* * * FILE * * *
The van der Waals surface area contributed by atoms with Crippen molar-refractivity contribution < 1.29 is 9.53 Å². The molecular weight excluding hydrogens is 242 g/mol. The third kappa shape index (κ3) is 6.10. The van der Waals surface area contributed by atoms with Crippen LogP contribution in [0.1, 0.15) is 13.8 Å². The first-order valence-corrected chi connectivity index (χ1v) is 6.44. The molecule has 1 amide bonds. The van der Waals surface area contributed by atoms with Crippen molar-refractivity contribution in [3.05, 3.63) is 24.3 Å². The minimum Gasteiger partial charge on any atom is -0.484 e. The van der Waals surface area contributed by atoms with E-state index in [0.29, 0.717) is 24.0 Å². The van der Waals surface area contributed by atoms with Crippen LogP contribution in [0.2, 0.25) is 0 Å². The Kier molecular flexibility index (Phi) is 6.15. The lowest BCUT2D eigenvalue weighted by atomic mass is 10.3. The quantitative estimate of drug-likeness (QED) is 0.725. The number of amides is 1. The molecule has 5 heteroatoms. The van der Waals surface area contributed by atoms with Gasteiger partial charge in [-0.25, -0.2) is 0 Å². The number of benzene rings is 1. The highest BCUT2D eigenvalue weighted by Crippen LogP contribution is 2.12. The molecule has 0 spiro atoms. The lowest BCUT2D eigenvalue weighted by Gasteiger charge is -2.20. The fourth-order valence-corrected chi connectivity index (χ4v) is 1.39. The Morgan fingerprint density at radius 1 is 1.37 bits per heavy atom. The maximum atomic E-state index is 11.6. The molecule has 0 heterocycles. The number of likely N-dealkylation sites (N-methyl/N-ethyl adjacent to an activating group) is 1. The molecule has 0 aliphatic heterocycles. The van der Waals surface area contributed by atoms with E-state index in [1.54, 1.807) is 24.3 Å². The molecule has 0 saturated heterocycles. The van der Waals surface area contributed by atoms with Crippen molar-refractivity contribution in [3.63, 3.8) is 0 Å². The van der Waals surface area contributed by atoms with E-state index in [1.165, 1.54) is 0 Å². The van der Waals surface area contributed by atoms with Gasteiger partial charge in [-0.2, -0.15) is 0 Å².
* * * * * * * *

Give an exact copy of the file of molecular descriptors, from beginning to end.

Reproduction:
The van der Waals surface area contributed by atoms with Crippen molar-refractivity contribution < 1.29 is 9.53 Å². The molecular weight excluding hydrogens is 242 g/mol. The third kappa shape index (κ3) is 6.10. The van der Waals surface area contributed by atoms with Crippen LogP contribution in [0.1, 0.15) is 13.8 Å². The first-order valence-corrected chi connectivity index (χ1v) is 6.44. The molecule has 1 amide bonds. The van der Waals surface area contributed by atoms with Crippen molar-refractivity contribution in [3.05, 3.63) is 24.3 Å². The minimum Gasteiger partial charge on any atom is -0.484 e. The van der Waals surface area contributed by atoms with E-state index in [0.29, 0.717) is 24.0 Å². The van der Waals surface area contributed by atoms with Crippen LogP contribution in [0.2, 0.25) is 0 Å². The Kier molecular flexibility index (Phi) is 6.15. The lowest BCUT2D eigenvalue weighted by atomic mass is 10.3. The quantitative estimate of drug-likeness (QED) is 0.725. The number of amides is 1. The molecule has 5 heteroatoms. The van der Waals surface area contributed by atoms with Gasteiger partial charge in [-0.25, -0.2) is 0 Å². The number of benzene rings is 1. The highest BCUT2D eigenvalue weighted by Crippen LogP contribution is 2.12. The molecule has 0 spiro atoms. The lowest BCUT2D eigenvalue weighted by Gasteiger charge is -2.20. The fourth-order valence-corrected chi connectivity index (χ4v) is 1.39. The Morgan fingerprint density at radius 1 is 1.37 bits per heavy atom. The maximum atomic E-state index is 11.6. The molecule has 0 heterocycles. The number of likely N-dealkylation sites (N-methyl/N-ethyl adjacent to an activating group) is 1. The molecule has 0 aliphatic heterocycles. The van der Waals surface area contributed by atoms with E-state index in [1.54, 1.807) is 24.3 Å². The molecule has 0 saturated heterocycles. The van der Waals surface area contributed by atoms with Crippen molar-refractivity contribution in [3.63, 3.8) is 0 Å². The van der Waals surface area contributed by atoms with E-state index in [1.165, 1.54) is 0 Å². The van der Waals surface area contributed by atoms with Gasteiger partial charge in [-0.2, -0.15) is 0 Å².